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Some context:

Earlier today, I attempted to re-install Kali Linux on my machine (dual booted with Windows). To accomplish this, I downloaded the ISO and put it on my Easy2Boot USB stick. In order to get my laptop to boot from the Easy2Boot stick, I needed to go to my BIOS and:

  • Disable PTT
  • Enable Legacy Option ROM
  • Switch to Legacy mode

This due to the fact that Easy2Boot doesn't support UEFI, and so the stick won't appear unless I do this.

I had no problems during the installation, but rather afterwards. I was fine booting into the system, but if I reverted the changes I made in the BIOS and returned to UEFI mode, I got the GRUB rescue prompt instead of Kali. Additionally, whilst those BIOS options were still set, GRUB couldn't detect my Windows installation. Ultimately, I used Rufus to install Kali with "Partition Scheme: GPT" and "Target System: UEFI (non CSM)". Upon doing this, I entered the installation process. Notably, the installer seemed to be different. Not only was it a different in its appearance, but the initial menu had different options.

My question:

How is it that switching between Legacy mode and UEFI mode has caused these problems? My understanding was that the only involvement that the MBR / GPT had in terms of booting was to provide the initial code from which to boot from.

  • Since GRUB was able to load in UEFI mode, why did it end up in recovery mode instead of continuing to boot Kali simply because of this change?

  • Why was there a difference between the installers I saw when in Legacy vs UEFI mode?

  • When in Legacy mode, why was GRUB unable to detect Windows? I would have thought that since the BIOS had already done its job in loading up GRUB, then it would have no problems, considering I know that GRUB has no problems detecting Windows when installed in UEFI mode.

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    Always use UEFI mode for UEFI PCs. Legacy is still there for (very) old or "special" OSes only and for how long I don't know but if I were to guess, 5 years from now we won't have this discussion, it'll be UEFI or nothing. Everyhting you're asking is easily googleable, namely Grub in Legacy won't detect Windows in a different mode (UEFI) and vice-versa. Also it's well known that Windows strictly requires MBR for BIOS (Legacy) and GPT for UEFI. I'm just a low level Ubuntu user and I know that and more. A Kali user is expected to know 10x what I know so... – GabrielaGarcia Oct 26 '18 at 20:39
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    I strongly suggest that you research UEFI and Legacy boot modes to understand what they are and how they are different. – music2myear Oct 26 '18 at 20:41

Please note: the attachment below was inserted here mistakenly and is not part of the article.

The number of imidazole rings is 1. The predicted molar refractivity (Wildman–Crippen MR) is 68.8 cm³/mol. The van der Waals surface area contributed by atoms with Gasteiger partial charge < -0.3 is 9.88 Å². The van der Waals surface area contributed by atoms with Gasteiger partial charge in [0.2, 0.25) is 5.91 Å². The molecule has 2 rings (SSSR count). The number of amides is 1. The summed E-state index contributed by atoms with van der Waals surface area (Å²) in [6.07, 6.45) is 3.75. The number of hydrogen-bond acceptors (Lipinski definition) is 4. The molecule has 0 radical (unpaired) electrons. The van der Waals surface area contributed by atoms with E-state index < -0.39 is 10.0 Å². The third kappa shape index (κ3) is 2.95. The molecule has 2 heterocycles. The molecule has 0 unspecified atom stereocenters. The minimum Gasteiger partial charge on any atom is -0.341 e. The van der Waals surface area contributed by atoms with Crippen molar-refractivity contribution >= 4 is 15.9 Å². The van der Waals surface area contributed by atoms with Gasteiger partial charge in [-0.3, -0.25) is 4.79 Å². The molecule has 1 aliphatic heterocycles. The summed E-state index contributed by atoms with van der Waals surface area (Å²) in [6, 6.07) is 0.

• ... I think it's time for you to rethink your choice of Linux distro. Kali is very specific for pentesting. It's NOT a desktop Linux for everyday use and it's targeted to professionals that are already very advanced Linux users. The answer here sums it up: unix.stackexchange.com/questions/399626/… – GabrielaGarcia Oct 26 '18 at 20:42
  • @GabrielaGarcia Many thanks for the link, it's a very interesting read. I shall say, though, that it is the challenges that I have faced and imagine facing with Kali that have led me to choose it, as a way of learning through my struggles - it isn't my choice for a home-use distribution. – VortixDev Oct 26 '18 at 20:55
  • Tapping specifically onto the point in that post that "If you ask a beginner question about Kali, many people will ignore you.", I would like to say that I believe the question would apply for any distribution: I only mention Kali to provide context. – VortixDev Oct 26 '18 at 20:57
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My understanding was that the only involvement that the MBR / GPT had in terms of booting was to provide the initial code from which to boot from.

And the initial menu is actually part of this code. It's not provided by the OS; it is shown by the bootloader (which also does the job of a 'boot manager').

The bootloader by its nature is specific to a single type of firmware. (Even GRUB2 has separate cores for BIOS and UEFI, and its modules have to be compiled differently for either type.)

So it is completely possible that the same installation disk will use completely different boot loaders for BIOS and UEFI systems (e.g. syslinux for BIOS but systemd-boot on UEFI; or GRUB2 for BIOS but rEFInd on UEFI). If they provide boot menus, they all do it in their own way, with their own appearance and themes.

(It could also be that the original ISO doesn't have bootloaders for both firmware types – in some situations, Rufus inserts its own bootloader configuration (syslinux) into the mix.)